Undoubtedly the Congress is a sick party. Varun Gandhi’s speech was made in a place called Pilibhit. It is a tiny town in Uttar Pradesh. If Varun has not made his speech there, like many other such speeches it would have remained unheard of. But is there anything special about Pilibhit? Yes, there is, and The Indian Express (April 5) devoted two whole pages to it. It would seem that Pilibhit has for decades, if not longer, been known for “making music”. As The Express noted, by one estimate roughly 95 per cent of India’s flutes are made in Pilibhit. It seems that the bamboo for the flute would come to Pilibhit all the way from Silchar on the banks of the Barak river near the Bangladesh border in southern Assam by a meter-gauge line. Once the bamboo arrived, flute-makers, invariably Muslims, working in small family businesses, would carefully sort out the bamboo bales, identifying each piece as first, second and third grade. Only the right kind of bamboo, with the right length and diameter, would produce the right tune.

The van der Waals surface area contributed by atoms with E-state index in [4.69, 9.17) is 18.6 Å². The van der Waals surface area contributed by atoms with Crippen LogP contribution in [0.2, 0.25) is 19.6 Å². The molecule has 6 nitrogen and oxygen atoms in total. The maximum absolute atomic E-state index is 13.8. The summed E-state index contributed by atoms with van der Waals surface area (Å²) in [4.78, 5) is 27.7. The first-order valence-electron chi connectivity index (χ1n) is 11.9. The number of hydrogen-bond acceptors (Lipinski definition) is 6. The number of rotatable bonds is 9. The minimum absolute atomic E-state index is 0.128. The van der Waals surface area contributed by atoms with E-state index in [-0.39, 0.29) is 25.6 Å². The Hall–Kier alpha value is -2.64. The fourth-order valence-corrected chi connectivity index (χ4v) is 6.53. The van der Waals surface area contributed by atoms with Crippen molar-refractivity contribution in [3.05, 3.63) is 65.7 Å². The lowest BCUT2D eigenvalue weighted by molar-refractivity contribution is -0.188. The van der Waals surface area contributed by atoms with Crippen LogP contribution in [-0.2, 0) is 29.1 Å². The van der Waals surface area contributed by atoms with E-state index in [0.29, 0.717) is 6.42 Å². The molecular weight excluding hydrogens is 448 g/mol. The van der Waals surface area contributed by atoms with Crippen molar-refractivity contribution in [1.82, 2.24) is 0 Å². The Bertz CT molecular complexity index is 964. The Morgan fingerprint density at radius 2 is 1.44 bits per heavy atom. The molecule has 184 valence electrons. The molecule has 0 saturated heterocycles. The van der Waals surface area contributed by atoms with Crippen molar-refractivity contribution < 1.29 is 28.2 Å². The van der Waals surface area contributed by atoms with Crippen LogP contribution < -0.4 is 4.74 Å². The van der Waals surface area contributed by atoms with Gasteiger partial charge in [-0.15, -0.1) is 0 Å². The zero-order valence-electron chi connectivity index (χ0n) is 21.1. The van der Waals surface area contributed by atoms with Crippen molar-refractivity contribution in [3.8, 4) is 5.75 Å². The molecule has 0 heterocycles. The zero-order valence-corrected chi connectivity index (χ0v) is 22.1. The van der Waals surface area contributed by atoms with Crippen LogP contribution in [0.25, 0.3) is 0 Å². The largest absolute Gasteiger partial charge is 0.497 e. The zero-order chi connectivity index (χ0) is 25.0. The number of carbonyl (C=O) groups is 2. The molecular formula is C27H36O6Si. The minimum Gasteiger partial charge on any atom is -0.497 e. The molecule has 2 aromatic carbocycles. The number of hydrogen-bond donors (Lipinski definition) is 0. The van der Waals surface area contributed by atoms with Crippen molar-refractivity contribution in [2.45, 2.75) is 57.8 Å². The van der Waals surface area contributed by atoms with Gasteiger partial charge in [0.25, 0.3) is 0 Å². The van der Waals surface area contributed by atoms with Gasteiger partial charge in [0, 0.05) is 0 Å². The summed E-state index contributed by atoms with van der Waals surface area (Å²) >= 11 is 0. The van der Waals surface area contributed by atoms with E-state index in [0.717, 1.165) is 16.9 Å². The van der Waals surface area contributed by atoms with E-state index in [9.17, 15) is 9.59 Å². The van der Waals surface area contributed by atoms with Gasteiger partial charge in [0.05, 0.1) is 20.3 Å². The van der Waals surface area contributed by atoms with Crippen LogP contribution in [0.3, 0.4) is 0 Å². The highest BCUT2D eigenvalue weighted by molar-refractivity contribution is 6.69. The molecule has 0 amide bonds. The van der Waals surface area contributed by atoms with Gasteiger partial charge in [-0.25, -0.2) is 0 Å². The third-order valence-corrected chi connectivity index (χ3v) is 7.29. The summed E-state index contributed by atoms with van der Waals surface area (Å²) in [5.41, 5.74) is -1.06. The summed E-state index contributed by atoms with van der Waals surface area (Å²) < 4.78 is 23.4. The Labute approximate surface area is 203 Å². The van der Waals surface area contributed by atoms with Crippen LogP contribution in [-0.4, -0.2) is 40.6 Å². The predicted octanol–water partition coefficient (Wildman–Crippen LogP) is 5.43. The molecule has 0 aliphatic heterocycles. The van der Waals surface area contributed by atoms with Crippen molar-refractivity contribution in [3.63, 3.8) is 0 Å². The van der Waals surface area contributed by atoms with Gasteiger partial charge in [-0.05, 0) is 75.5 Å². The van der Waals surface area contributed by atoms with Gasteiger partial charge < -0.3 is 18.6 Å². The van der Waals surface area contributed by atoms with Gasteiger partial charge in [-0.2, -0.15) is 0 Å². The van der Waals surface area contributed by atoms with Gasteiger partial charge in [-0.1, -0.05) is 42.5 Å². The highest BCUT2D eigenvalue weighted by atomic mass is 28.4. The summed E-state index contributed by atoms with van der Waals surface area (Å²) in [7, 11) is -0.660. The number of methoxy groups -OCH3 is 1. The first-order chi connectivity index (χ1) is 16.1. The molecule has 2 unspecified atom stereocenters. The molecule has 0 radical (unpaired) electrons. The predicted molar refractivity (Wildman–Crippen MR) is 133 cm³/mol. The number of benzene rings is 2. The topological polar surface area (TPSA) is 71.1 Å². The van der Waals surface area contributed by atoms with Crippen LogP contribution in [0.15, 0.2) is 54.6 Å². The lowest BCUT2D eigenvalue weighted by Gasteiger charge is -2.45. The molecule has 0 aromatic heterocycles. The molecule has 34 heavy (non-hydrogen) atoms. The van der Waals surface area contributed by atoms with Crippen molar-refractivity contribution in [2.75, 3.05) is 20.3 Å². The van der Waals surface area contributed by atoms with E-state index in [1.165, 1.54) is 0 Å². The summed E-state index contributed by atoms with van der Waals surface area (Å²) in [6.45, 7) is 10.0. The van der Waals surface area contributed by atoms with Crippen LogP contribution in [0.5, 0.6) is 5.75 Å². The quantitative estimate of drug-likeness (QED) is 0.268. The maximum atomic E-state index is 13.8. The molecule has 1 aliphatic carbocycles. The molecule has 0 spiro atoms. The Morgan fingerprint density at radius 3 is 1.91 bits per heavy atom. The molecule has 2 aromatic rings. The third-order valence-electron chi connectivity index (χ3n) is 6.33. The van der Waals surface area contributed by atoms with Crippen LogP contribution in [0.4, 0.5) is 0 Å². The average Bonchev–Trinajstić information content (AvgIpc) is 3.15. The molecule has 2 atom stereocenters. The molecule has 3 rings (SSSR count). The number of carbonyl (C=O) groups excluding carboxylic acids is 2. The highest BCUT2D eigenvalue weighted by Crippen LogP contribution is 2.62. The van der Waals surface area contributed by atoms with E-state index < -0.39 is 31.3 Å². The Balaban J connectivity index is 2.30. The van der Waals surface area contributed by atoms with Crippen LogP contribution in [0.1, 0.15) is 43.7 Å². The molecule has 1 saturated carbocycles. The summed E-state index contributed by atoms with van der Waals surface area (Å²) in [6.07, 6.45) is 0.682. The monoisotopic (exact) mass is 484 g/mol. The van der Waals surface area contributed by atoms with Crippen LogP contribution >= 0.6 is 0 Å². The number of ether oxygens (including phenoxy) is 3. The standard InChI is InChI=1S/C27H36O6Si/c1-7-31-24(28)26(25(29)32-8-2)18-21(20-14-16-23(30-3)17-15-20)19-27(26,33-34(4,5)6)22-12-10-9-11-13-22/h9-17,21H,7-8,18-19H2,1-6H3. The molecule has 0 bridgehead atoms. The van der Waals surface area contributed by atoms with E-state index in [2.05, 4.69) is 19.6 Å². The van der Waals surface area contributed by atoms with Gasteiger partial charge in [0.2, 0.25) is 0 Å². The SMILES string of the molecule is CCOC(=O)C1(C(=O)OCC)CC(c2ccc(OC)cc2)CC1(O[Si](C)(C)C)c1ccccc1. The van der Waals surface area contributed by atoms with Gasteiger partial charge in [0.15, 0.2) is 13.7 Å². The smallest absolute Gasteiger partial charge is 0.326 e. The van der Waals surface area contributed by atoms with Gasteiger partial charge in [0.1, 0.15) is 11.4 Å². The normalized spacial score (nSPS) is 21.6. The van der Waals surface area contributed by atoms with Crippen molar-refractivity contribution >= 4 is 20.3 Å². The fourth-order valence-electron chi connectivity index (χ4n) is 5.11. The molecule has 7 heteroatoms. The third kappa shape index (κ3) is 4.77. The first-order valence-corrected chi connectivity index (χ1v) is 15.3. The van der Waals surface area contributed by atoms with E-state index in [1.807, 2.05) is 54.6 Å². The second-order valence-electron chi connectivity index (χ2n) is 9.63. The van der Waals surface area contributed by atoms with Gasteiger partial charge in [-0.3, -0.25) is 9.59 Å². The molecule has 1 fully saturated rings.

The coverage of The Indian Express of Pilibhit is an excellent example of journalism. The business of manufacturing flutes is apparently dying slowly for a variety of reasons. These have been discussed. The paper’s editorial staff needs to be congratulated for a good job well done. There is another matter concerning the media that needs attention. Newspapers like The Hindu, The Times of India, The Indian Express have many regional editions which is commendable. But too often they are very poor replicas of the main editions and miss out a great deal of news and comment. The Bangalore edition of The Indian Express, for example, is not a patch on the Mumbai edition. Much the same can be said of the Bangalore edition of The Times of India. The Bombay city edition of the Express, for example, runs an excellent op ed page devoting it to articles appearing in the likes of The Economist of London, which are highly educative.